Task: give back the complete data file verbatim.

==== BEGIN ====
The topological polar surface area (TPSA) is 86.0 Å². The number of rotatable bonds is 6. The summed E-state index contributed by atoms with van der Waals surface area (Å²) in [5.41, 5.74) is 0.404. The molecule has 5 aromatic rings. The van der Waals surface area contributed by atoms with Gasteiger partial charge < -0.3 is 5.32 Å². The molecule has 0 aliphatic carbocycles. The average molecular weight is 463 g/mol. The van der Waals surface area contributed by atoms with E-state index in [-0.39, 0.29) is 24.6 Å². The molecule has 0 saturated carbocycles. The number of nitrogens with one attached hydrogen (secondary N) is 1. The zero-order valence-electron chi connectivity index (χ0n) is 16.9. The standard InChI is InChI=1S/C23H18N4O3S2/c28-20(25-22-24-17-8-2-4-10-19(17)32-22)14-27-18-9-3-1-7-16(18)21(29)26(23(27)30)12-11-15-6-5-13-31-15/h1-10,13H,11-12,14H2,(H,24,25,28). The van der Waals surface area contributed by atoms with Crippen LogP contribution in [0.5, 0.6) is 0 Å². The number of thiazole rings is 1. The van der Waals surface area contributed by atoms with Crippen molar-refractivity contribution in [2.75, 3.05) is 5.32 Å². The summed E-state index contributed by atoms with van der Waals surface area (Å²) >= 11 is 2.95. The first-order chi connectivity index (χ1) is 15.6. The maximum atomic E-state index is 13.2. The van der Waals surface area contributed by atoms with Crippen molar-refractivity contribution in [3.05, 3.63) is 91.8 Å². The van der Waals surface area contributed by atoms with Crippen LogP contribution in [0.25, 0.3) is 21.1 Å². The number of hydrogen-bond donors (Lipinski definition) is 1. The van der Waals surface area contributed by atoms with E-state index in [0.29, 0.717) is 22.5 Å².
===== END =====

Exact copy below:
The topological polar surface area (TPSA) is 86.0 Å². The number of rotatable bonds is 6. The summed E-state index contributed by atoms with van der Waals surface area (Å²) in [5.41, 5.74) is 0.404. The molecule has 5 aromatic rings. The van der Waals surface area contributed by atoms with Gasteiger partial charge < -0.3 is 5.32 Å². The molecule has 0 aliphatic carbocycles. The average molecular weight is 463 g/mol. The van der Waals surface area contributed by atoms with E-state index in [-0.39, 0.29) is 24.6 Å². The molecule has 0 saturated carbocycles. The number of nitrogens with one attached hydrogen (secondary N) is 1. The zero-order valence-electron chi connectivity index (χ0n) is 16.9. The standard InChI is InChI=1S/C23H18N4O3S2/c28-20(25-22-24-17-8-2-4-10-19(17)32-22)14-27-18-9-3-1-7-16(18)21(29)26(23(27)30)12-11-15-6-5-13-31-15/h1-10,13H,11-12,14H2,(H,24,25,28). The van der Waals surface area contributed by atoms with Crippen LogP contribution in [0.5, 0.6) is 0 Å². The number of thiazole rings is 1. The van der Waals surface area contributed by atoms with Crippen molar-refractivity contribution in [2.75, 3.05) is 5.32 Å². The summed E-state index contributed by atoms with van der Waals surface area (Å²) >= 11 is 2.95. The first-order chi connectivity index (χ1) is 15.6. The maximum atomic E-state index is 13.2. The van der Waals surface area contributed by atoms with Crippen molar-refractivity contribution in [3.05, 3.63) is 91.8 Å². The van der Waals surface area contributed by atoms with Crippen LogP contribution in [0.25, 0.3) is 21.1 Å². The number of hydrogen-bond donors (Lipinski definition) is 1. The van der Waals surface area contributed by atoms with E-state index in [0.29, 0.717) is 22.5 Å².